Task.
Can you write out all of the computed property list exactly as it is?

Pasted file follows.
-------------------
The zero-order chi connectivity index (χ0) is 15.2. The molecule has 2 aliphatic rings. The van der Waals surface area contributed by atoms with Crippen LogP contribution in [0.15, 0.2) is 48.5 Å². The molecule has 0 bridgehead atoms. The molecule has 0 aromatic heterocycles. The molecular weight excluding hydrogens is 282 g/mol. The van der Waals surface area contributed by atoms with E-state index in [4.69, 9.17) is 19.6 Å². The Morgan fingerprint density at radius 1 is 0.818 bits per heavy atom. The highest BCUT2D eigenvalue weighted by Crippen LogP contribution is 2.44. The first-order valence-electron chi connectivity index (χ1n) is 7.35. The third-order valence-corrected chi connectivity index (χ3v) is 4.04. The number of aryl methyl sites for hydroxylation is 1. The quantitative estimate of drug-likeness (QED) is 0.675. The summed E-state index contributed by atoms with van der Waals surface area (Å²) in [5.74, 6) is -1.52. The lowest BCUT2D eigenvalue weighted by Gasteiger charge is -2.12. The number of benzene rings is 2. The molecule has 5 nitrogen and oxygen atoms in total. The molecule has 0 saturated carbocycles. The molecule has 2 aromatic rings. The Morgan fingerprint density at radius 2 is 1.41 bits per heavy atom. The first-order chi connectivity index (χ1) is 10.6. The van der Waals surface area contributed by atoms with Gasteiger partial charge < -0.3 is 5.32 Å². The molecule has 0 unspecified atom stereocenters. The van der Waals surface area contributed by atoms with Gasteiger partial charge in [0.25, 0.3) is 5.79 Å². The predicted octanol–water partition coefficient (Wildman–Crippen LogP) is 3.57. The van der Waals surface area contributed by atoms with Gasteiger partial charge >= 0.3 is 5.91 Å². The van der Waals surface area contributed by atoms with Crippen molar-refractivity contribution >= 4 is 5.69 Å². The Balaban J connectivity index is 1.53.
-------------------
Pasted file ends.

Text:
The zero-order chi connectivity index (χ0) is 15.2. The molecule has 2 aliphatic rings. The van der Waals surface area contributed by atoms with Crippen LogP contribution in [0.15, 0.2) is 48.5 Å². The molecule has 0 bridgehead atoms. The molecule has 0 aromatic heterocycles. The molecular weight excluding hydrogens is 282 g/mol. The van der Waals surface area contributed by atoms with E-state index in [4.69, 9.17) is 19.6 Å². The Morgan fingerprint density at radius 1 is 0.818 bits per heavy atom. The highest BCUT2D eigenvalue weighted by Crippen LogP contribution is 2.44. The first-order valence-electron chi connectivity index (χ1n) is 7.35. The third-order valence-corrected chi connectivity index (χ3v) is 4.04. The number of aryl methyl sites for hydroxylation is 1. The quantitative estimate of drug-likeness (QED) is 0.675. The summed E-state index contributed by atoms with van der Waals surface area (Å²) in [5.74, 6) is -1.52. The lowest BCUT2D eigenvalue weighted by Gasteiger charge is -2.12. The number of benzene rings is 2. The molecule has 5 nitrogen and oxygen atoms in total. The molecule has 0 saturated carbocycles. The molecule has 2 aromatic rings. The Morgan fingerprint density at radius 2 is 1.41 bits per heavy atom. The first-order chi connectivity index (χ1) is 10.6. The van der Waals surface area contributed by atoms with Gasteiger partial charge < -0.3 is 5.32 Å². The molecule has 0 unspecified atom stereocenters. The van der Waals surface area contributed by atoms with Gasteiger partial charge in [0.25, 0.3) is 5.79 Å². The predicted octanol–water partition coefficient (Wildman–Crippen LogP) is 3.57. The van der Waals surface area contributed by atoms with Gasteiger partial charge >= 0.3 is 5.91 Å². The van der Waals surface area contributed by atoms with Crippen molar-refractivity contribution >= 4 is 5.69 Å². The Balaban J connectivity index is 1.53.